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MoDot Announces $250M Road and Bridge Bonds

Sat January 20, 2001 - Midwest Edition
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A total of $250 million in bonds that will expedite completion of bridge and highway projects were available for purchase beginning Dec. 5, 2000 by the Missouri Highways and Transportation Commission.

The bonds are rated double-A by all three major rating agencies. The syndicate account is being managed by Salomon Smith Barney and George K. Baum & Company.

Priority projects will be started as much as three years sooner than initially planned as a result of the bond financing, which was made possible by legislation approved by the General Assembly in 2000. The legislation provided authority for issuance of bonds of up to $250 million.

The bonds made available in December were in $5,000 denominations. Bonds may be obtained from any brokerage firm with offices in Missouri. Details about the bonds are contained in the prospectus issued by the commission, copies of which are available from the brokerage firms.

“This is an important step to speed up much-needed bridge and highway work,” said S. Lee Kling, chairman of the Highways and Transportation Commission. “We appreciate the efforts of the late Gov. Carnahan and the General Assembly to approve bond financing for these improvements. The projects being expedited with these funds are under way or will be started before the end of this fiscal year in June.”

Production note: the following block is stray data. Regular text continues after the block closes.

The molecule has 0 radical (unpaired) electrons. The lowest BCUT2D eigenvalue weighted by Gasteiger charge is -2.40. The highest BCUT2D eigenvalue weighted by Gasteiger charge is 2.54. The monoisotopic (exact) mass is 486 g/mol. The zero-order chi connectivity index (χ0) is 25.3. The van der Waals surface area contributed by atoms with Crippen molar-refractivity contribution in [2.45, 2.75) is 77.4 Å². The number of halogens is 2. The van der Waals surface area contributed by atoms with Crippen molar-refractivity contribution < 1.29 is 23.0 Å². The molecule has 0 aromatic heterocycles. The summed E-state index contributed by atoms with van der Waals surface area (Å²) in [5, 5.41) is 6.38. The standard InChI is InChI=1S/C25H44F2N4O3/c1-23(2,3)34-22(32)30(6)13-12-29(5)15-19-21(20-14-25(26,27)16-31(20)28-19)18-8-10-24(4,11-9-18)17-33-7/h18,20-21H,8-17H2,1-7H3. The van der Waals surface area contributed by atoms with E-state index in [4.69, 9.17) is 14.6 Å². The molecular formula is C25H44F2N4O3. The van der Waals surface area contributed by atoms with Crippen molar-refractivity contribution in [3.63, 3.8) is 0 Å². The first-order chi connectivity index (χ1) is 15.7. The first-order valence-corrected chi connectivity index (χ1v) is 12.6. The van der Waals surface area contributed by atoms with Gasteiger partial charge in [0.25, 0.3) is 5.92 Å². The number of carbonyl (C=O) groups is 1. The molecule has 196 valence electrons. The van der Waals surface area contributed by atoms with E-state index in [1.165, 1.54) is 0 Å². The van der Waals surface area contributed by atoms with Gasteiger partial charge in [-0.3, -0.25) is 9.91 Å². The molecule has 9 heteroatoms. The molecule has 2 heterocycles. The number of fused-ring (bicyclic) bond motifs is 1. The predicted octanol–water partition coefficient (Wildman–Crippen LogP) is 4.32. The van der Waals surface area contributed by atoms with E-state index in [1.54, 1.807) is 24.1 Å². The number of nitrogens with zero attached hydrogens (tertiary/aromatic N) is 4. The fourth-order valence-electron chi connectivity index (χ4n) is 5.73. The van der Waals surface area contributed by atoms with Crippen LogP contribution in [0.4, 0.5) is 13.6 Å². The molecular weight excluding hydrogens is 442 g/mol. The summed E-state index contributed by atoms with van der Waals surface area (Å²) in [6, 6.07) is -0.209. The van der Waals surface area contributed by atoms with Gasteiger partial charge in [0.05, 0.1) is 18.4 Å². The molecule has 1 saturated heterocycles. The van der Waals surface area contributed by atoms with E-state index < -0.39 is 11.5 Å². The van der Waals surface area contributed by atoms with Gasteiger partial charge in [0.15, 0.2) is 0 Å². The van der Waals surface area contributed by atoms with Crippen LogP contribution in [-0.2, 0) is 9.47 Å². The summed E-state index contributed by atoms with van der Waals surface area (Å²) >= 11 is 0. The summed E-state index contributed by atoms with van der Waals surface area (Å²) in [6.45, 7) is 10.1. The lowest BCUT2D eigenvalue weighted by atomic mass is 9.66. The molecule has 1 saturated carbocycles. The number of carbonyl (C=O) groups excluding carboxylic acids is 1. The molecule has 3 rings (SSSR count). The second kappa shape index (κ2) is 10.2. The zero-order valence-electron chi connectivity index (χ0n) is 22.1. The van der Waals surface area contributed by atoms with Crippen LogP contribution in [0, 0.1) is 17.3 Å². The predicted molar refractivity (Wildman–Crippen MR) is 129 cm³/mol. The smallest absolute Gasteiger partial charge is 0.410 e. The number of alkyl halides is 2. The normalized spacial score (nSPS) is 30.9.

The law requires projects funded with the first $250 million in bonds to be chosen from the five-year program, which is the Missouri Transportation Department’s schedule for constructing improvements during the next five years. The geographic distribution of bond-financed projects depended on the locations of improvements that could easily be moved up in the schedule.

Henry Hungerbeeler, MoDOT director, said bond financing helps bring much-needed projects into service faster but this type of funding is not a long-term solution for Missouri’s transportation needs due to the fact that it mortgages future tax revenue.

“These projects are beneficial for Missourians and the costs of bond financing are offset to a certain extent by avoiding higher construction costs in the future,” Hungerbeeler said. It should be emphasized as well that revenue from bonds is not new money. It must be paid back with interest from available revenue.

“The long-term solution for meeting Missouri’s growing transportation needs is a commitment by the state to make more resources available for bridges, highways and other types of transportation. Otherwise, as needs outstrip revenue, less money can be spent on system improvements and more will have to be spent on rehabilitating and reconstructing existing structures,” he said.

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